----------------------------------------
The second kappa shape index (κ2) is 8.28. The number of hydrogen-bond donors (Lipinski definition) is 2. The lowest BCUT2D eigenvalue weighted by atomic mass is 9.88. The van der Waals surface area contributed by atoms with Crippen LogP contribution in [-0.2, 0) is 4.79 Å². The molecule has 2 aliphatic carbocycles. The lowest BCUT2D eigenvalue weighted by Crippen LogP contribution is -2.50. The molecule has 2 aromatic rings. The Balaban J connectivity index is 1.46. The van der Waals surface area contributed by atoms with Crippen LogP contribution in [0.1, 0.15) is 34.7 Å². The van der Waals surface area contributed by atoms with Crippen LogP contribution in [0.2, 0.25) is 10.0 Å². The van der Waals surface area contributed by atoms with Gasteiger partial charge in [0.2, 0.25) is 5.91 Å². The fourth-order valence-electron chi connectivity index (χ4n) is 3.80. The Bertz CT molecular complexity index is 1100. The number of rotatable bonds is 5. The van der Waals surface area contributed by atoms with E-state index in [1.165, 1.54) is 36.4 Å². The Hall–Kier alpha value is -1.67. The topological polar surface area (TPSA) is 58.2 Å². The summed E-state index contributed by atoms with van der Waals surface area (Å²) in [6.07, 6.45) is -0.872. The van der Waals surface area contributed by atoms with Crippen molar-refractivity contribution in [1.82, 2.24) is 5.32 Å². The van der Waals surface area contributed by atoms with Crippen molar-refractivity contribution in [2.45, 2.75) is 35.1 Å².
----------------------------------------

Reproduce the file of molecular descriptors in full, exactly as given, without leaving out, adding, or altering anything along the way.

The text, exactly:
The second kappa shape index (κ2) is 8.28. The number of hydrogen-bond donors (Lipinski definition) is 2. The lowest BCUT2D eigenvalue weighted by atomic mass is 9.88. The van der Waals surface area contributed by atoms with Crippen LogP contribution in [-0.2, 0) is 4.79 Å². The molecule has 2 aliphatic carbocycles. The lowest BCUT2D eigenvalue weighted by Crippen LogP contribution is -2.50. The molecule has 2 aromatic rings. The Balaban J connectivity index is 1.46. The van der Waals surface area contributed by atoms with Crippen LogP contribution in [0.1, 0.15) is 34.7 Å². The van der Waals surface area contributed by atoms with Crippen LogP contribution in [0.2, 0.25) is 10.0 Å². The van der Waals surface area contributed by atoms with Gasteiger partial charge in [0.2, 0.25) is 5.91 Å². The fourth-order valence-electron chi connectivity index (χ4n) is 3.80. The Bertz CT molecular complexity index is 1100. The number of rotatable bonds is 5. The van der Waals surface area contributed by atoms with E-state index in [1.165, 1.54) is 36.4 Å². The Hall–Kier alpha value is -1.67. The topological polar surface area (TPSA) is 58.2 Å². The summed E-state index contributed by atoms with van der Waals surface area (Å²) in [6.07, 6.45) is -0.872. The van der Waals surface area contributed by atoms with Crippen molar-refractivity contribution in [1.82, 2.24) is 5.32 Å². The van der Waals surface area contributed by atoms with Crippen molar-refractivity contribution in [2.45, 2.75) is 35.1 Å².